It’s actually an interesting question to ask yourself. “What does the internet do for me?”
News, entertainment, keeping in touch, games, etc. The potential list goes on for a while. The post about abandoning myspace came after sitting down and asking myself that exact question. “What was I really getting out of the time I was spending online?”
A little bit everywhere, and nothing solid. The plethora of social networking sites has gotten silly. Most of my friends have an account on multiple sites. (For the few who don’t and are on one of the ones I am dropping, sorry but enough is enough.) I discovered that I was spending more time bouncing from site to site than I ever was actually being active on any of those sites.
The reciprocal question is – “What do you do for the internet?” Do you actually contribute any content, and an even more interesting point, is it useful or interesting to others? (Even if it is a small audience.) For me, the answer was no. I had pretty much abandoned blogging all together. When I actually felt I had the time to make a post, it was in the format of a “quick update.” Gone were the times of actually thinking hard enough to make a quality or thought provoking post.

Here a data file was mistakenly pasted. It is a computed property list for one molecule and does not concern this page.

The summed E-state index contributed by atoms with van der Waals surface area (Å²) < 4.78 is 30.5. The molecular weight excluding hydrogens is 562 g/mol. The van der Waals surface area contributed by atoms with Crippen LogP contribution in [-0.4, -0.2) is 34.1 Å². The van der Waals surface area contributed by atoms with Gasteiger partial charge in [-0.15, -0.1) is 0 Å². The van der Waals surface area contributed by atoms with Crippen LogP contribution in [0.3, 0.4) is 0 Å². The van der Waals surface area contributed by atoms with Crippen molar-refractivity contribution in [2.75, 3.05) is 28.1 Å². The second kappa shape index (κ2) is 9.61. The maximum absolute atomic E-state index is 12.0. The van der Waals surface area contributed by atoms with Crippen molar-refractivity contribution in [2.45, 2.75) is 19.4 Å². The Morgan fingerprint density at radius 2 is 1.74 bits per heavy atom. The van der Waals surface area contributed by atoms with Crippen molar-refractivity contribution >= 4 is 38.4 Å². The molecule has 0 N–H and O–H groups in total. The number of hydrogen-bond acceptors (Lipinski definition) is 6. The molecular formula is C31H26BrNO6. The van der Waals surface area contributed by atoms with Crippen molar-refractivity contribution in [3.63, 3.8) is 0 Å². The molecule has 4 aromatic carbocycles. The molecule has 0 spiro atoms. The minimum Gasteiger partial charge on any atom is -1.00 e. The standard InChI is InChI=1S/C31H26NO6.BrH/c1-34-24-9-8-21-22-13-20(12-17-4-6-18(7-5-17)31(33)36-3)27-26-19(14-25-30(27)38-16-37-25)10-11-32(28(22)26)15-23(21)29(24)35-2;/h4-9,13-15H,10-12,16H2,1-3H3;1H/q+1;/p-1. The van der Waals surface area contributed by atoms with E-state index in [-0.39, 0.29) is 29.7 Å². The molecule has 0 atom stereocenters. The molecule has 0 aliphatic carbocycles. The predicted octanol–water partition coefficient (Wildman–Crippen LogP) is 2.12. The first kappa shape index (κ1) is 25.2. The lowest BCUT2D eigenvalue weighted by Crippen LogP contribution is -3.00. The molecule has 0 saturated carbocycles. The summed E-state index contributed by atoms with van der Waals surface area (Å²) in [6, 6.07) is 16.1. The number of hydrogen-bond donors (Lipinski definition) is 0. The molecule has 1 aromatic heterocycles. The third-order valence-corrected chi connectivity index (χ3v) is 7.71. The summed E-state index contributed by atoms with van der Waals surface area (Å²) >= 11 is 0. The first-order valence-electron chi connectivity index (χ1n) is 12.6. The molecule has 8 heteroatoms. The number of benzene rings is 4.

What is the answer? It might be different for everyone. Personally, I have gone with keeping track of only one social networking site. (Facebook was my choice of the main ones.) Next I decided to keep only one personal blog page/site. (Your looking at it ~ Olorinpc.com) Finally, I choice a more solid focus for my online, and offline, energies in finally making use of my deviantART page.
This really is a more in depth post on my post from a couple of days ago. I am working on getting back to my “roots” in the blogging world and force myself to be a more creative person. (The critique of my work on dA has been very personally satisfying. So has been taking an active part in that site after many years of just watching.) So in conclusion, being a contributing member of this global community we call “the internet” is more personally satisfying than being one of a zillion “friends” on a social networking site. I encourage everyone to think about this topic in relation to their own online activities.